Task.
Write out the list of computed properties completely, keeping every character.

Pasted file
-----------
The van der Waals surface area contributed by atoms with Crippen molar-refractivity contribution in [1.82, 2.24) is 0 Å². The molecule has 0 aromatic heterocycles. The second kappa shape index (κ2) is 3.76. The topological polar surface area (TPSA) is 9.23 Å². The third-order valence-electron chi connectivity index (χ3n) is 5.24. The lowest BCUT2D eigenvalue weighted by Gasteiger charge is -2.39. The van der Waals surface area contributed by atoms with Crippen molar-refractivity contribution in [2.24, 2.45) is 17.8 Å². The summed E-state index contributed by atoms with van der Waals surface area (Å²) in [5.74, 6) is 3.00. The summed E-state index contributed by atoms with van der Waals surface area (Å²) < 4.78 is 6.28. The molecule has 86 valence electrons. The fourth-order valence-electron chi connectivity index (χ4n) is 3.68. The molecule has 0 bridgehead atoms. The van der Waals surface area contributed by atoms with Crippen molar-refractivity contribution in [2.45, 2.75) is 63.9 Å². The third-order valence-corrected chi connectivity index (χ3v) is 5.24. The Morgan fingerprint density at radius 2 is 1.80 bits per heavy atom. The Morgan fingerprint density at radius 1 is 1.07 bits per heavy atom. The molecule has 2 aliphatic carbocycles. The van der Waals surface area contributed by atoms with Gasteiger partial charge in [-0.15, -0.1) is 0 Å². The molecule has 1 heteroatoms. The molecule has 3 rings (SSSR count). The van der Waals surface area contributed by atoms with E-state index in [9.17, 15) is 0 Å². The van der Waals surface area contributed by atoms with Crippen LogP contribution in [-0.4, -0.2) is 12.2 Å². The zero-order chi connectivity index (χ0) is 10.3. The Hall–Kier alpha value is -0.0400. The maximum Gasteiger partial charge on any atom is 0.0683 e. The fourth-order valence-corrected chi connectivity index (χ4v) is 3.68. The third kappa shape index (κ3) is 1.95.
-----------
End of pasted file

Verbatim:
The van der Waals surface area contributed by atoms with Crippen molar-refractivity contribution in [1.82, 2.24) is 0 Å². The molecule has 0 aromatic heterocycles. The second kappa shape index (κ2) is 3.76. The topological polar surface area (TPSA) is 9.23 Å². The third-order valence-electron chi connectivity index (χ3n) is 5.24. The lowest BCUT2D eigenvalue weighted by Gasteiger charge is -2.39. The van der Waals surface area contributed by atoms with Crippen molar-refractivity contribution in [2.24, 2.45) is 17.8 Å². The summed E-state index contributed by atoms with van der Waals surface area (Å²) in [5.74, 6) is 3.00. The summed E-state index contributed by atoms with van der Waals surface area (Å²) < 4.78 is 6.28. The molecule has 86 valence electrons. The fourth-order valence-electron chi connectivity index (χ4n) is 3.68. The molecule has 0 bridgehead atoms. The van der Waals surface area contributed by atoms with Crippen molar-refractivity contribution in [2.45, 2.75) is 63.9 Å². The third-order valence-corrected chi connectivity index (χ3v) is 5.24. The Morgan fingerprint density at radius 2 is 1.80 bits per heavy atom. The Morgan fingerprint density at radius 1 is 1.07 bits per heavy atom. The molecule has 2 aliphatic carbocycles. The van der Waals surface area contributed by atoms with Gasteiger partial charge in [-0.15, -0.1) is 0 Å². The molecule has 1 heteroatoms. The molecule has 3 rings (SSSR count). The van der Waals surface area contributed by atoms with E-state index in [9.17, 15) is 0 Å². The van der Waals surface area contributed by atoms with Crippen LogP contribution in [-0.4, -0.2) is 12.2 Å². The zero-order chi connectivity index (χ0) is 10.3. The Hall–Kier alpha value is -0.0400. The maximum Gasteiger partial charge on any atom is 0.0683 e. The fourth-order valence-corrected chi connectivity index (χ4v) is 3.68. The third kappa shape index (κ3) is 1.95.